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Long-Acting Insulin

Reviewed by: HU Medical Review Board | Last reviewed: August 2023

Long-acting insulin is a treatment option for people with type 2 diabetes (T2D). Like other types of insulin, it helps control blood sugar. Long-acting insulin starts working within 1 hour after injection and lasts for 24 hours.1

Insulin is not usually the first treatment for people with T2D. But some people with T2D must take insulin to manage blood sugar. Long-acting insulin is often the first type of insulin used. It can control blood sugar throughout the day. Talk to your doctor about the risks and benefits of using long-acting insulin.1

How does long-acting insulin work?

Insulin is a hormone produced by the pancreas. It helps move glucose (sugar) from your blood into other cells in your body. When you have T2D, your pancreas may not produce enough insulin. Cells may also not respond well to the insulin it produces. This leads to high blood sugar.1

Injectable insulin is a common treatment for people with T2D. Several types of insulin are available. They vary in how quickly they take effect and how long they act. Long-acting insulin is one type. It modifies insulin to cause a slow and steady release.1

Insulin glargine and insulin detemir are the most common types of long-acting insulin. They:2,3

  • Start working within 1 hour
  • Reach their highest levels in the blood around 3 to 14 hours
  • Stay effective for 24 hours


Some examples of long-acting insulin include:4-8

  • Basaglar® (insulin glargine)
  • Lantus® (insulin glargine)
  • Levemir® (insulin detemir)
  • Rezvoglar™ (insulin glargine-aglr)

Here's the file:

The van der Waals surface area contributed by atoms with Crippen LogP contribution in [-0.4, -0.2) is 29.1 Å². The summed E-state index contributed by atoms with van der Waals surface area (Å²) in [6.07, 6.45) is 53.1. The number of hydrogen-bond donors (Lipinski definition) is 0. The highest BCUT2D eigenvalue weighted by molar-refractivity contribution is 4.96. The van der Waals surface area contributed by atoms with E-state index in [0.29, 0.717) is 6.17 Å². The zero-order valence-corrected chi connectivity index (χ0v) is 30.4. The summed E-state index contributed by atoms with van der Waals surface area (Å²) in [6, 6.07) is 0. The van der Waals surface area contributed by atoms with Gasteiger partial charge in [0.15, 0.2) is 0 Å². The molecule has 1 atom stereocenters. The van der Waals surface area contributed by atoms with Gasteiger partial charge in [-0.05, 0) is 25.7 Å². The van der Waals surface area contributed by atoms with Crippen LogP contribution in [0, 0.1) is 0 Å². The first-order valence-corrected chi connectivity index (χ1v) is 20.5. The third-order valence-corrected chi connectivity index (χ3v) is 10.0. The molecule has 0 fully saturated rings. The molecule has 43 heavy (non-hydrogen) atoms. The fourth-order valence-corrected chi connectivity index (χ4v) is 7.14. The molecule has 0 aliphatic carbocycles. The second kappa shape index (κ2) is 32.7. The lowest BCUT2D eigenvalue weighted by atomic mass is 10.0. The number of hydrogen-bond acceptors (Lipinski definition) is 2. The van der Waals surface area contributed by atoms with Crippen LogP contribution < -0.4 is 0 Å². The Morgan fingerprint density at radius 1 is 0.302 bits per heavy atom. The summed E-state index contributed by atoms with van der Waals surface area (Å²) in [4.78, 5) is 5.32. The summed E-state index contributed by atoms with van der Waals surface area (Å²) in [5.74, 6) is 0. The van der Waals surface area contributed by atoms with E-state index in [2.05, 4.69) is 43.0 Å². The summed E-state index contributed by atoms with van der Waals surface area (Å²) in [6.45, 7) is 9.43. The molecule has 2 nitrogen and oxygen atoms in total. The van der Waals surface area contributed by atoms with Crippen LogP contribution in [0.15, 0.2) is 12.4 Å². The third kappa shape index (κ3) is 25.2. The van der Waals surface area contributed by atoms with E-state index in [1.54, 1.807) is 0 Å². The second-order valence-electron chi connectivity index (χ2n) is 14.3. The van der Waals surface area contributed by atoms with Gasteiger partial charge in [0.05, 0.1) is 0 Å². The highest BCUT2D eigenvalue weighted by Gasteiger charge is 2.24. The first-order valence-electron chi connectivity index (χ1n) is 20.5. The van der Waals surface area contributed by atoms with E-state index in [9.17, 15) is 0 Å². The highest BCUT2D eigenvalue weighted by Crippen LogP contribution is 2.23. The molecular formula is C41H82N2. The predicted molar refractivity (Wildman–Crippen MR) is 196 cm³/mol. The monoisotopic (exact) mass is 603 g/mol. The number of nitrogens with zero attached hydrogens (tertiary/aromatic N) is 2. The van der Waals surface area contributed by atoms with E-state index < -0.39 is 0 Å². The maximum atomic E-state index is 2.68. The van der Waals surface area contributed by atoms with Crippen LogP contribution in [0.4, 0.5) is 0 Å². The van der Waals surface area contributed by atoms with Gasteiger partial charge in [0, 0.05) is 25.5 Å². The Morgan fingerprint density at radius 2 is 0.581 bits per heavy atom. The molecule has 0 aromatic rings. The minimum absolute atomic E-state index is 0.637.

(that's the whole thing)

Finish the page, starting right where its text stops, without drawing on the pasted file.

• Semglee® (insulin glargine)

What are the possible side effects?

Side effects can vary depending on the specific insulin you are taking. The most common side effects of long-acting insulin are:4-8

  • Low blood sugar (hypoglycemia)
  • Allergic reactions
  • Injection site reactions, including thickening or pitting of the skin
  • Weight gain

Low blood sugar can be serious and life-threatening. Talk to your doctor if you notice signs of low blood sugar. These include:4-8

  • Blurry vision
  • Confusion
  • Difficulty speaking clearly
  • Dizziness
  • Headache
  • Light-headedness
  • Sweating

Another serious side effect of long-acting insulin is allergic reactions. Get immediate help if you have any of these symptoms of an allergic reaction:4-8

  • Difficulty breathing
  • Rapid heartbeat
  • Rash all over your body
  • Sweating

Insulin glargine can cause dangerously low levels of potassium in your blood (hypokalemia) This type of insulin also carries a risk for heart failure. Talk to your doctor about your risk of these side effects.4,5,7,8

These are not all the possible side effects of long-acting insulin. Talk to your doctor about what to expect when taking long-acting insulin. You also should call your doctor if you have any changes that concern you when taking long-acting insulin.

Other things to know

Take long-acting insulin as your doctor describes. It is usually administered under the skin using an injection pen. Good spots to inject include the:2,3

  • Abdomen
  • Thigh
  • Upper arm
  • Buttocks

Your doctor may adjust your dose over time. Do not change the type or dose of insulin you take unless your doctor tells you to. Check your blood sugar regularly. Talk to your doctor about ideal levels of blood sugar for you. Do not take long-acting insulin if you have low blood sugar.2,3

Before beginning treatment for T2D, tell your doctor about all your health conditions and any other drugs, vitamins, or supplements you take. This includes over-the-counter drugs. Other medical conditions or drugs you take can make long-acting insulin less safe. Be sure to tell your doctor if you:2,3

  • Have allergies
  • Have any liver, kidney, or heart problems
  • Take thiazolidinedione drugs
  • Are pregnant or plan to become pregnant

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